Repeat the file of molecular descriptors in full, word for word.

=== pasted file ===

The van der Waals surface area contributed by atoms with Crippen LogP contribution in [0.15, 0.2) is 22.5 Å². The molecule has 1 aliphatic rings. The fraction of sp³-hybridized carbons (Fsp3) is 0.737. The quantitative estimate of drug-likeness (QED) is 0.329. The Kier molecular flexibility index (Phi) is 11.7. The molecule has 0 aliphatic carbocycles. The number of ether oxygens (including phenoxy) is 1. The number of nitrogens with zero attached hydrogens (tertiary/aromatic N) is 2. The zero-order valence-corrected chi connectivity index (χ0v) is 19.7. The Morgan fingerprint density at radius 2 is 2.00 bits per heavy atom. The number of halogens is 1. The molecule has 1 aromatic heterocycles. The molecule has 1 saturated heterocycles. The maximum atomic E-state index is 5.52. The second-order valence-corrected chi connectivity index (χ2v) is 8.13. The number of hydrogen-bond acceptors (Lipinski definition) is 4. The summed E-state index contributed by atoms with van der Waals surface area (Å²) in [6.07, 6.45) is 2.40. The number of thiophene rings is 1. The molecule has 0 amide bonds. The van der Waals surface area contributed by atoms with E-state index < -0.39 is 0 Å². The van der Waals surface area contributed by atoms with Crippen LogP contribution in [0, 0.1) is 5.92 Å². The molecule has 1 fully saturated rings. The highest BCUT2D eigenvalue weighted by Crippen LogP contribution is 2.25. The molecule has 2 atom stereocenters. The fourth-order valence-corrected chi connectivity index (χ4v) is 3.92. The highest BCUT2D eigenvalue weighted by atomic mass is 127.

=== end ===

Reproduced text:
The van der Waals surface area contributed by atoms with Crippen LogP contribution in [0.15, 0.2) is 22.5 Å². The molecule has 1 aliphatic rings. The fraction of sp³-hybridized carbons (Fsp3) is 0.737. The quantitative estimate of drug-likeness (QED) is 0.329. The Kier molecular flexibility index (Phi) is 11.7. The molecule has 0 aliphatic carbocycles. The number of ether oxygens (including phenoxy) is 1. The number of nitrogens with zero attached hydrogens (tertiary/aromatic N) is 2. The zero-order valence-corrected chi connectivity index (χ0v) is 19.7. The Morgan fingerprint density at radius 2 is 2.00 bits per heavy atom. The number of halogens is 1. The molecule has 1 aromatic heterocycles. The molecule has 1 saturated heterocycles. The maximum atomic E-state index is 5.52. The second-order valence-corrected chi connectivity index (χ2v) is 8.13. The number of hydrogen-bond acceptors (Lipinski definition) is 4. The summed E-state index contributed by atoms with van der Waals surface area (Å²) in [6.07, 6.45) is 2.40. The number of thiophene rings is 1. The molecule has 0 amide bonds. The van der Waals surface area contributed by atoms with E-state index < -0.39 is 0 Å². The van der Waals surface area contributed by atoms with Crippen LogP contribution in [0, 0.1) is 5.92 Å². The molecule has 1 fully saturated rings. The highest BCUT2D eigenvalue weighted by Crippen LogP contribution is 2.25. The molecule has 2 atom stereocenters. The fourth-order valence-corrected chi connectivity index (χ4v) is 3.92. The highest BCUT2D eigenvalue weighted by atomic mass is 127.